She took It down agai, and shook it
over her likec a veil, andi held It up, allow
ing the .shininig hhirs to fall 'Lhroilgli her
white fingers like golden rain.
"It Is wath~ .aolotetipg,i' ,phq. Maid,
thoughtfully. "'l I hid wanted to pur-.
chase It, when I-had monley, 1.should have
paid well for it--a hundred dollars, per..
haps. I wondher If Lily Edison would give
me twenty nowv 1"
"I'll try," she utttered, resolutely, and
b)egan to coil it up again.
"Lily's hair was of exactly the same
color," she muse.1 arglIously.
"But she lied not 'do 'mucth on all$(e ir
cad as I twipt inip one of these btraids.
he ned o 'a.Wlalighiug, thatt -sh6'*ould
gladly buy pie :for .its, .welght in .gold.
Well, I'll try;
Once more she put on her bonnet, and
leaned over the be4, --- e - -
You shall not dle~for went of wine,
wilie your child Wears a golden crown.
Me shand meste air rival.who had
been her bosom friend two years ago
beautiful Dora Tremaine-but. hansome
enough, her rival having disappeared from
society and being forgotten.
"I wonder what did become of 1)ora I" Ij
Lily would say to herself sometimes, -but 1
she never cared enough to do more than
wonder. Else .she might have Icarned
that. like others, "1 poor but prol. "a
D)ora and her nother had hidden themselves e
In their reverses of fortune, fromi all who 0
had known them in their prosperous dayo ; c
sinking slowly and hopelessly beneath a
"sea of troubles," until at last they left ,)
not even a sign. behind to mark the place a
'where they had sunk to ruin. f,
So Lily Edison's sitiprise was great In- p
deed when her maid usliered Dora unan- n
nouinced into her boudoir that evening. ti
Tho pale girl came forward. with out- a
stretched hands and ecitea eyes 1hat saw i
no one but Lily. .p
" Do you remember mc ?' she asked v
almost wildly. Wo were dlear friends and ti
schoolmat.es once, you and 11" . he pulled R
the faded crape bonnet from her head. a
"See! you used to envy my golden crown. 0
It's all that's left of those old days. My s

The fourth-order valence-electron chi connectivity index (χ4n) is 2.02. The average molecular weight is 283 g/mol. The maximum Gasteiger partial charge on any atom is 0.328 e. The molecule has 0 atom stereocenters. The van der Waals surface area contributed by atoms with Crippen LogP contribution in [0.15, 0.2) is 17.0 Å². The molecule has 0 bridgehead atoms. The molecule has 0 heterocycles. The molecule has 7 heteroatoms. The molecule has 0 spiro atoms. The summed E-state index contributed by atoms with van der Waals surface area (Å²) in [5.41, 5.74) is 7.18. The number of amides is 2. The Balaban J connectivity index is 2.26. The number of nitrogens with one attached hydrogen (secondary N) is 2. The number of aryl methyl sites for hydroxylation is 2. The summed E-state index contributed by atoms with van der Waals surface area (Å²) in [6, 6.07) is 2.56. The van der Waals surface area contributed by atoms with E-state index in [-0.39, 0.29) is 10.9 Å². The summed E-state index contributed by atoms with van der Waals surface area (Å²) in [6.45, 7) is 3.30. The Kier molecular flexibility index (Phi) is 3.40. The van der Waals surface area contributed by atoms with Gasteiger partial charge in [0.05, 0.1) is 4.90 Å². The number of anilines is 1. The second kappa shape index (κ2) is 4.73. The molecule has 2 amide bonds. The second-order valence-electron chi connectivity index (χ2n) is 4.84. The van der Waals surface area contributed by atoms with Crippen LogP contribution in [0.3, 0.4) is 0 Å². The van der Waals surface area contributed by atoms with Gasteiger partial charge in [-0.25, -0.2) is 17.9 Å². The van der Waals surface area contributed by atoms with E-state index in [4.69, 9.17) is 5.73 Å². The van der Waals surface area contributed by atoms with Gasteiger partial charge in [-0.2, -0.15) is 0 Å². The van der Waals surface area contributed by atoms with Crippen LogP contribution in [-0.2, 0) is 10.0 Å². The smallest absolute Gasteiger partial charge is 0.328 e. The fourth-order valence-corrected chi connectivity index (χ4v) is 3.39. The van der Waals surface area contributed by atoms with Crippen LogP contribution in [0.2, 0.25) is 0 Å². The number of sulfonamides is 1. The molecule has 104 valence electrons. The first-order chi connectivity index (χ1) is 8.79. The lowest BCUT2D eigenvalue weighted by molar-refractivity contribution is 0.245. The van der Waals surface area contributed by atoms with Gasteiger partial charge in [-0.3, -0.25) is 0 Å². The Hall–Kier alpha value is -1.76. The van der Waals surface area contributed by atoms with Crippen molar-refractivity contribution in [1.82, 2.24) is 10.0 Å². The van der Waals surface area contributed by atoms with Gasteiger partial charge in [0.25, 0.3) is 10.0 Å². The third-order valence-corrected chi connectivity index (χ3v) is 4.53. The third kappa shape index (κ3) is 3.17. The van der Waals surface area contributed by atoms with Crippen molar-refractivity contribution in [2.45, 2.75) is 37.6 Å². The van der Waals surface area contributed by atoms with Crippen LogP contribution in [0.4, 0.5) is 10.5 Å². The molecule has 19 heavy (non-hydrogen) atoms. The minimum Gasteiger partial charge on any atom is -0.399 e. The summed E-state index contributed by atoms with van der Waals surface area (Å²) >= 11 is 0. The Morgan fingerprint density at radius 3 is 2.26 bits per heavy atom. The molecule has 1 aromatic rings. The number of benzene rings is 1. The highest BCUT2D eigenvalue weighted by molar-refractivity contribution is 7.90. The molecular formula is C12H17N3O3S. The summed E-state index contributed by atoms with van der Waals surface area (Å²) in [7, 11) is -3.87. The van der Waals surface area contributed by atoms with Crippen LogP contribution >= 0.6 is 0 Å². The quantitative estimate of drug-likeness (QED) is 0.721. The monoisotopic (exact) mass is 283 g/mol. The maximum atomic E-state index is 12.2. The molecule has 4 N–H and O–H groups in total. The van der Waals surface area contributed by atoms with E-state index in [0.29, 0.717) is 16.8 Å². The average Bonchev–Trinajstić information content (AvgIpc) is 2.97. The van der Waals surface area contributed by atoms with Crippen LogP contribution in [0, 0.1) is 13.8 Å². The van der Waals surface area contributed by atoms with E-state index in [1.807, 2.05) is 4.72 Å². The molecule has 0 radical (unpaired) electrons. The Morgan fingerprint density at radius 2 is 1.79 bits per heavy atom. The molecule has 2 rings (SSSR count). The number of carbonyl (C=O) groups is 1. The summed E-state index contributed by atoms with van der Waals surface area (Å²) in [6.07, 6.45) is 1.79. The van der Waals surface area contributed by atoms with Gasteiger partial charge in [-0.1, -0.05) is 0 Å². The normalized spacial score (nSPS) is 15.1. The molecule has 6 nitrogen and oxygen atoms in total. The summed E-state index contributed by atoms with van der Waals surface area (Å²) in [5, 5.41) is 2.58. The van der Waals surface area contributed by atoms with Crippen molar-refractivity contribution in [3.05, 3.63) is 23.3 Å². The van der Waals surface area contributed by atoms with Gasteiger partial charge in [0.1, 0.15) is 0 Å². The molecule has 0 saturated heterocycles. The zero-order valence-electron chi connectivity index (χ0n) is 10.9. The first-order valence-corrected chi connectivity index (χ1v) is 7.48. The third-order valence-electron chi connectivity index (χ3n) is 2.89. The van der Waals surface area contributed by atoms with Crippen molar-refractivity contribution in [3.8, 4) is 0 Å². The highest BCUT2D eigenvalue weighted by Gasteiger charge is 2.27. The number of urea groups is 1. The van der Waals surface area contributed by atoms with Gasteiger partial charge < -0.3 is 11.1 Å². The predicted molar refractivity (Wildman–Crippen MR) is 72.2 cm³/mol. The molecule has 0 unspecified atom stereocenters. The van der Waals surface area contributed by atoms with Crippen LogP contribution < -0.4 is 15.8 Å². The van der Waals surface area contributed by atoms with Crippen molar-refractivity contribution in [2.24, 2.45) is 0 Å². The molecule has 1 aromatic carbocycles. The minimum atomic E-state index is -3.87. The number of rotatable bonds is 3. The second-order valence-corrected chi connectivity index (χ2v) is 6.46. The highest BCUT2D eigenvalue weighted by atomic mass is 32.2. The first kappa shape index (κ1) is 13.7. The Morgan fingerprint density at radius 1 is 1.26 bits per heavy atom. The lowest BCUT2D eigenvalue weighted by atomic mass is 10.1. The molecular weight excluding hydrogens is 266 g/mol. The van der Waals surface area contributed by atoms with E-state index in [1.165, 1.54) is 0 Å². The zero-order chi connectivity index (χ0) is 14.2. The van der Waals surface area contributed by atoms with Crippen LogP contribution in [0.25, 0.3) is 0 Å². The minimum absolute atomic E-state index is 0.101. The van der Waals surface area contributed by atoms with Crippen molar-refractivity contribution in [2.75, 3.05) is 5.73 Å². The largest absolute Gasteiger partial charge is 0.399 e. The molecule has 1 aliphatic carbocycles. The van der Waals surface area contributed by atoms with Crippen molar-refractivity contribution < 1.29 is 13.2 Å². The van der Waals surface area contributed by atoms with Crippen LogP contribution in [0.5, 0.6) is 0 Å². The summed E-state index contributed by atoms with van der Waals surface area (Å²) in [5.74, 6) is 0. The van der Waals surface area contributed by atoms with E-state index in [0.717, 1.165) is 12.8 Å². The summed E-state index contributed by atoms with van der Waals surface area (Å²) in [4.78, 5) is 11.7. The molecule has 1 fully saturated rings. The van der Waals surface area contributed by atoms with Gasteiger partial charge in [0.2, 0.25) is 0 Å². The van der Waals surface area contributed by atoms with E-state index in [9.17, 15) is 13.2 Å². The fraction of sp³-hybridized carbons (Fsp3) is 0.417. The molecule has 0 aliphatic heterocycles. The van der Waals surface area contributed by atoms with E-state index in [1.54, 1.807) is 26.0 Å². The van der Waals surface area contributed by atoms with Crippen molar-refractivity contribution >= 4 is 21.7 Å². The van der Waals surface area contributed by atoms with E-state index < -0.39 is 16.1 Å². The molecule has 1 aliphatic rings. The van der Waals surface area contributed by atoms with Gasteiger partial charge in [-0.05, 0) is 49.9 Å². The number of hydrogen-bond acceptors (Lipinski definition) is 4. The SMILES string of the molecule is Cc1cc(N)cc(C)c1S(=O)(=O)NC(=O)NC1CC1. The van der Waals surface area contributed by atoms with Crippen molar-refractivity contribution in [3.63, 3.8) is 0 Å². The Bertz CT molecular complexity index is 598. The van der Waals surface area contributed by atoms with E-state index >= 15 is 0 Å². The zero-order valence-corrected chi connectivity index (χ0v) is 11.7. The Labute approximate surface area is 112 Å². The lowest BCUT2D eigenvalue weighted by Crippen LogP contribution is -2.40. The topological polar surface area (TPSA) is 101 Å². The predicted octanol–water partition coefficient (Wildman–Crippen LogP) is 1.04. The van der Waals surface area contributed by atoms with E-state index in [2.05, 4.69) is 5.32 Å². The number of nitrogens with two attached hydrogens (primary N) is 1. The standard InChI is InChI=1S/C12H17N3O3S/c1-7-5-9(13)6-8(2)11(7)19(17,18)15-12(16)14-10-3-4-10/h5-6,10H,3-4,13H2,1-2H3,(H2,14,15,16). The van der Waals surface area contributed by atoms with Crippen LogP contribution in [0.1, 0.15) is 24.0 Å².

mother is siek-we need money very sore- b
ly. Lily, will you buy .my hair ? " n
And she took out the comb, and down b
the glittering treasua fell, Lo more like a si
gol(ek) crown, but a cloak of shi6ng beau- e
ty. -Doi h6ld It up In tier trembling hand. a
"Buy it for Heaven's sake ! " she said, y
and burst Into a storm of tears. 'lIelpme c
save her life I" a
And - then, before Lily could gather r,
breatli foia reply, a firm hand caught Dora s
and plAced her in a chair, and a brusque,
deep voice, somewhat shaken with emotion 1
said : of<
"II am your customer I There, there, cry 0
my poor child, ery all your grief away. ti
Yon'rewith irieids-look up and see If f
you don't know Ine ?" C4
Dora looked up to the speaker's face. tr
"Icor -1 ray!" glic cried, amd hid her t
face in anie. "You herel I thought u
Miss Edison was alone. I ti-oight--" i
1."That she would buy your crown of .
gold," said the old doctor, merrily. "So si
she would, I've no doubt, be glad of the g
chance; but. I've bought it. Whiatever shi b,
olers I'll double, my dear; and you're 1)
bound to sell't" 1i ffhiest, bidder. Be. a
sides, it wouldi do Misi Lily no good. 1'm11 b
treating tier for the headache already.' a
"And what will you do with it,?" crted r
she, who by this tleime ,vas embracinr her
"Keep it on the ori'ginal owners head
until I want It," said the old man. "How
much (dO you bid, Miss Lily ?"
"A hundred, and here's half of it to a
So Dora went home In the old doctor's
carriage, and in his company and care' y
Ile hugtied when she apologized for their
miserable roon. "Pooh I pooh P" said he.
"I % as present when you made your first
alteauanceo in this world, child. You 1l
hadn't even your crown of gold then.
Poor enough, forsooth I You needn't ever C
mind me. Who's been attending mothert"
"Dr. Charles Osborne," she told him tim- i
idly, an( a blush stole over her pale, beau
Liul face. Then -as she saw him start and
give a long whistle: a
"Do y.op know him, sir?"
"e1d of hini." sird the old main, brus
quecly. '.4mart -feu,ve, but poor.". Well, d
well, your mother Is'm19 old patIent. You fc
shall pay nin, and i'i takd this case my
lie did. Took it to his own luxurious
house, thence to the seaside--restored Mrs.
''reaine to health at last, and surrounded o
both her and Dora with every comfort. fc
"How are we ever. to repay you ?" the cl
girl asked him, and his an-swer fairly took
lier breath. II
"I want a wife," said le as ab-upt.ly as ll
usual. ''Your crown of gold is mine, Dora,
will you give me all Lthe rest C"
Poor Dora I What is a crown of goldr
compaired to a heart ? She had sold the
frst. After aill, no one seemed to want~ the
atter, she thought sadly. She had neither t
ieen inor hieardl of-amid then she checked bi